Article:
Our session via video-conference is technically designed in such a way that the data stream is exchanged directly between the devices of the participants (so-called “peer-to-peer connection”). It prevents the data stream from being routed via servers that third parties could “read”. This security mechanism protects our communication.
Here is what you will need to make your online session through the most effective:
If you prefer a different video-conferencing technology, such as MS Teams or Skype, we can use this as well.
Please send me your request by e-mail to email@example.com. You will receive an answer of about one A4- page within 48 hours, tailored to your request.
Please pay for this service in advance. As soon as I receive the payment I will start working on your request. Of course, I will send you a receipt afterwards.
Brainspotting is a therapeutic approach for people who suffer from the consequences of an emotional or physical injury. It enables the processing of extensive stress without the need for conscious memories. Thus, during a Brainspotting session, unprocessed, unconscious experiences hidden deep in implicit memory can be sought out and carefully processed. If the events that trigger the symptoms took place from about the age of three, it is possible to bring these memories into consciousness. If the triggers occurred prior to this, i.e., earlier than the age of three, it is often difficult to retrieve them. Nevertheless, with Brainspotting it is possible to surface and relieve these triggers without them becoming aware. I often find it amazing to experience and observe how the body has stored stressful events and solves them.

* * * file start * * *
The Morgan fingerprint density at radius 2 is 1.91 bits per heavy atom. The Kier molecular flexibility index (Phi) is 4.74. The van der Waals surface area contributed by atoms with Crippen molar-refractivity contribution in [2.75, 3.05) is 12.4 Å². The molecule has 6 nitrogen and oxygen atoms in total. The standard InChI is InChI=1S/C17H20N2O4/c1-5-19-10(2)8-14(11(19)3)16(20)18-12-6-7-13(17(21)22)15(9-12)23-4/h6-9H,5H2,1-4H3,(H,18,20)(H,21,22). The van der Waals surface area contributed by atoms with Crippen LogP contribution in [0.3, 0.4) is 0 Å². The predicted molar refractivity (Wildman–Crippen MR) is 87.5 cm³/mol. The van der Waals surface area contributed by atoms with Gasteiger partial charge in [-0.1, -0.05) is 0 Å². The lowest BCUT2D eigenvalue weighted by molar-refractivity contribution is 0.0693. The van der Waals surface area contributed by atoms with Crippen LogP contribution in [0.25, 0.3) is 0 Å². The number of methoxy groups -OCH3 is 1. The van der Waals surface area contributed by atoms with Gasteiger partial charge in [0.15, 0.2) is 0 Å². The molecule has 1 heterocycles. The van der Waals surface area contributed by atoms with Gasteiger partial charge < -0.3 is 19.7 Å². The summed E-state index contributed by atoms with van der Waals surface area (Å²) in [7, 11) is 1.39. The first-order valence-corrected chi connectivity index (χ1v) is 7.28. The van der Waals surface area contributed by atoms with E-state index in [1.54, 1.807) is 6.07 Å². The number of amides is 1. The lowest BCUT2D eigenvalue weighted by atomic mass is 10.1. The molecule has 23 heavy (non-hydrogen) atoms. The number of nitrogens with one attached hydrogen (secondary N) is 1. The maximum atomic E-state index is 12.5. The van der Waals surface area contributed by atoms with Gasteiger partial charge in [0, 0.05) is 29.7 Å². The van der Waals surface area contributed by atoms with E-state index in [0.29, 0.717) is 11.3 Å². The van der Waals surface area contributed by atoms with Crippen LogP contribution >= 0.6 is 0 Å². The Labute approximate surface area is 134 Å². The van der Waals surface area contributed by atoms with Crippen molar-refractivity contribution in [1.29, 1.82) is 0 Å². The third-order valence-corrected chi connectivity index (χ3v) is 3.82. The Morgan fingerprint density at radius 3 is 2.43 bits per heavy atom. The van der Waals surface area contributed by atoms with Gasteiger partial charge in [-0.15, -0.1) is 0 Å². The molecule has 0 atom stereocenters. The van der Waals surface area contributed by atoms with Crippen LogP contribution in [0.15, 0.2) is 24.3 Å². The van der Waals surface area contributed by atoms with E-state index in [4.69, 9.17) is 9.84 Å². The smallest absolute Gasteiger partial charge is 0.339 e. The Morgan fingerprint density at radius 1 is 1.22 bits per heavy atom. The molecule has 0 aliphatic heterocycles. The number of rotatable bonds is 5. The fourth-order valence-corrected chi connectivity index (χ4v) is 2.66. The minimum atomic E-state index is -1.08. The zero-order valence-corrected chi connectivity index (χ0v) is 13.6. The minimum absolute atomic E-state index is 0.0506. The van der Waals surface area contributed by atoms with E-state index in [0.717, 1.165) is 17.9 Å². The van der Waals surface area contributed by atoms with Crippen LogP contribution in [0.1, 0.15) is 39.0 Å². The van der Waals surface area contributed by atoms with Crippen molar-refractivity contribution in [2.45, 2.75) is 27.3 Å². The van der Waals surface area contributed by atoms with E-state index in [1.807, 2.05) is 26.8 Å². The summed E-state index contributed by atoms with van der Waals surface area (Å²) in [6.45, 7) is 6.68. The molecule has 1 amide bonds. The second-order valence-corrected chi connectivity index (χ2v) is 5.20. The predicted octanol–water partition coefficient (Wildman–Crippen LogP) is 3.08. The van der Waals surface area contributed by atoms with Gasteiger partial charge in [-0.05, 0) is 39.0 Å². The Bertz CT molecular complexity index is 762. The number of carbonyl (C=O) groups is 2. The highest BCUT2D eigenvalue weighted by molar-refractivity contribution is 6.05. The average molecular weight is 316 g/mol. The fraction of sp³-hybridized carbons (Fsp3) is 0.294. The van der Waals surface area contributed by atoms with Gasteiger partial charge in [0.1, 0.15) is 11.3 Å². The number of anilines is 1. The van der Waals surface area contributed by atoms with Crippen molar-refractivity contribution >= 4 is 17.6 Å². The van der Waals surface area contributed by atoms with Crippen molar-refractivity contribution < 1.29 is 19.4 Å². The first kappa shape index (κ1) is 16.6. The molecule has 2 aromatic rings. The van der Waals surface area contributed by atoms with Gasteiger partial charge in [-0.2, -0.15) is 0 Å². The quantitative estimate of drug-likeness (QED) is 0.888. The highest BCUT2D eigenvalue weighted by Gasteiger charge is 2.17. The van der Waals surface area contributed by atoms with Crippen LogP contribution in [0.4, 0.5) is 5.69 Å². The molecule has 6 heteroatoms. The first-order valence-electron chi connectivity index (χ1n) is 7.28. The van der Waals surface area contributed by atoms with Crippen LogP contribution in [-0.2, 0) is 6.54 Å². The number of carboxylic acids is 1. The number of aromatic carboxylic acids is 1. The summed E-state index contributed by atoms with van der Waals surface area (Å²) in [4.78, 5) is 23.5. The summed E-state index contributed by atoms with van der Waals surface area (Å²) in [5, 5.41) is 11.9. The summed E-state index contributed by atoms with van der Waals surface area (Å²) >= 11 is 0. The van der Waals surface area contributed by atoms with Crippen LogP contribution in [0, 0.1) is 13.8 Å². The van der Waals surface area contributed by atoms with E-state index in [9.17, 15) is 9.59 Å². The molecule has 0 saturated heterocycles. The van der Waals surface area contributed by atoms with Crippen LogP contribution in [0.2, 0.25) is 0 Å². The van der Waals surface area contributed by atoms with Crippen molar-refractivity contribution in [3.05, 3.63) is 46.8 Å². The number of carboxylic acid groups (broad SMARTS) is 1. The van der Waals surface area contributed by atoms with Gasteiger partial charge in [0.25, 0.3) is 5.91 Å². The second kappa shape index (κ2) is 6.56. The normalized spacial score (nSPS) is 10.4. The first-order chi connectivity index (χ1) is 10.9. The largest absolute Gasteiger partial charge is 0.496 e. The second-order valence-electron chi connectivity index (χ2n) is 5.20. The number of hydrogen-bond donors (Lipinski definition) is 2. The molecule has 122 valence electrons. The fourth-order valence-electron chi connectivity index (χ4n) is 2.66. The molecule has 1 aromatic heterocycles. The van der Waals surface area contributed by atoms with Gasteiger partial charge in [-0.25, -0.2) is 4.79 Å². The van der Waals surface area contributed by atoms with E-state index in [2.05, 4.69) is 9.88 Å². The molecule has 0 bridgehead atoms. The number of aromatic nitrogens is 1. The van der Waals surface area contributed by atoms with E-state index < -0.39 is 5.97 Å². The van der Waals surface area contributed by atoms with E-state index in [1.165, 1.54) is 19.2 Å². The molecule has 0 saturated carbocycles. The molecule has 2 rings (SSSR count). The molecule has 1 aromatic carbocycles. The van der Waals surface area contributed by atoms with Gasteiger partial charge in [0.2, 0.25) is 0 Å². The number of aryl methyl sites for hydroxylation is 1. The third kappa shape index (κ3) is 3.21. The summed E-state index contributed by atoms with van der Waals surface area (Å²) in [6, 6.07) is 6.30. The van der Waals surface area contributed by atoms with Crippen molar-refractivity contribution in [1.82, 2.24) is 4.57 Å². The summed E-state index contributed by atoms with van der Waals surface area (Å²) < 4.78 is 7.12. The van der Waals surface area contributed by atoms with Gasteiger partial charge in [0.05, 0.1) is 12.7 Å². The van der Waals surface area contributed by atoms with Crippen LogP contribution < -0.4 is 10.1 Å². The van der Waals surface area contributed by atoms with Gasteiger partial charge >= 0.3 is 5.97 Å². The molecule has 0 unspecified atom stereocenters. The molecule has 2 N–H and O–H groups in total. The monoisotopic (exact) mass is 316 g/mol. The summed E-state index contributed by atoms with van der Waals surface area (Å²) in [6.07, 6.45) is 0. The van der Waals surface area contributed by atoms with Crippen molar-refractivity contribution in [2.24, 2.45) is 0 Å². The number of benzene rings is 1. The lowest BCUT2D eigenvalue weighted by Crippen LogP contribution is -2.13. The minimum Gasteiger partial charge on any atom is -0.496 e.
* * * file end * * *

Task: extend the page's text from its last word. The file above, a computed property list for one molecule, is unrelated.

Everyone can benefit from Brainspotting. Adults, teenagers and children! There is no age limit. Although Brainspotting was initially developed for people who had experienced traumatic events, today it is widely applicable. It helps to resolve stress and trauma. It has also proven effective in relieving performance blocks, encountered by athletes, musicians, artists and others. Moreover, Brainspotting has been shown to positively impact not only mental well-being, but also physical well-being.
Brainspotting is beneficial for people who find it too difficult to talk about painful emotions or past traumas, but also for people who feel sad, anxious, or paralyzed and don’t know why. In these situations, talk therapy can have limited effectiveness and, thus, the fact that Brainspotting requires little to no talking is particularly appealing.